Living with Children: Mutterings, ex-spouses and toilet training

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QUESTION: When I give my 5-year-old daughter a chore, she does it, but all the while she is muttering under her breath, huffing and puffing, and so on. Do I discipline that behavior or just let her vent?

ANSWER: Let her vent! She may have a “bad attitude,” but she does what she is told. She’s just being petulant, which in this situation doesn’t qualify as misbehavior. It’s mere childishness. In fact, I would predict that if you began punishing her petulant outbursts, she might swing true rebellion. Count your blessings and leave this issue alone.

Q: I am a stepmother to three girls — ages 9, 10, and 11. My husband has custody. At our house, the kids have chores, rules, and consequences if they break the rules. When they go to their mom’s house, however, everything we try to teach them goes out the window. She has actually told them to lie to us, she has slept with her boyfriend while they are with her, buys them nearly everything they want, and so on. How do we combat this and not look like parenting Nazis?

A: The way to deal with this is to be true to your values and persist tenaciously in doing what you know is right. You cannot influence what goes on at their mother’s house, and if you make it your project to compensate for it, you may create problems and solve none. When a divorced parent (with or without a stepparent) raises children with a constant eye on what the ex-spouse is and isn’t doing, the divorced parent quickly loses a sense of clear direction. The children, furthermore, almost inevitably feel themselves to be in the middle of an unstated, ongoing conflict between their parents. They’re likely, under the circumstances, to become angry and manipulative: a most undesirable combination. Do what you know is right, with a blind eye to the wrong.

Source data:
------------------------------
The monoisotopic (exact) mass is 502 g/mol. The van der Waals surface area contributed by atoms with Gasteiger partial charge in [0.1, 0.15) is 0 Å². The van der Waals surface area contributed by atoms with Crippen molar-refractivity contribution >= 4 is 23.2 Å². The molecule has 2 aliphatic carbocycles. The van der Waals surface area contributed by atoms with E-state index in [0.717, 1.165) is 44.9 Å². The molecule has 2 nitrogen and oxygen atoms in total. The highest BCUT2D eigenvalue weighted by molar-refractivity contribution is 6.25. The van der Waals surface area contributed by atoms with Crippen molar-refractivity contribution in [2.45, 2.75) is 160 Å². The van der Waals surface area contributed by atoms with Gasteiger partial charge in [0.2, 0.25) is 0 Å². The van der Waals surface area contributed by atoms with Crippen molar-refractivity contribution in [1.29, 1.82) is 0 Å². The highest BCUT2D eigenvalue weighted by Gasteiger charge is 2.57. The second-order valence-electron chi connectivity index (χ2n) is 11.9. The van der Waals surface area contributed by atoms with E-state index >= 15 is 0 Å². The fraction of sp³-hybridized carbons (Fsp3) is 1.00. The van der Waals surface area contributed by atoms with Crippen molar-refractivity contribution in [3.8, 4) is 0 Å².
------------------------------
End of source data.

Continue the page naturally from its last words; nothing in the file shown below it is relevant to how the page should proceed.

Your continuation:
Q: When I told him I was about to begin toilet training my 20-month-old daughter, my pediatrician said she was too young and recommended I hold off until she’s at least two-and-a-half. I’m interested in your opinion. I’m going ahead with it, by the way.

A: Good for you! The proper “season” for toilet training is between 18 and 24 months. In the 1950s, when training was still being done within that window, nearly 90 percent of children 24 months of age were fully trained and accident-free (study done by Harvard, Yale, Princeton, and Stanford). The longer a parent waits past 24 months to begin training, the more problems the parent is going to have. That’s clearly verified by the number of parents today who are waiting and then experiencing toilet training wars of one form or another. Obviously, your common sense is your best parenting asset. Keep on rockin’ in the free world!

[Family psychologist John Rosemond: parentguru.com, johnrosemond.com. Copyright 2022, John K. Rosemond]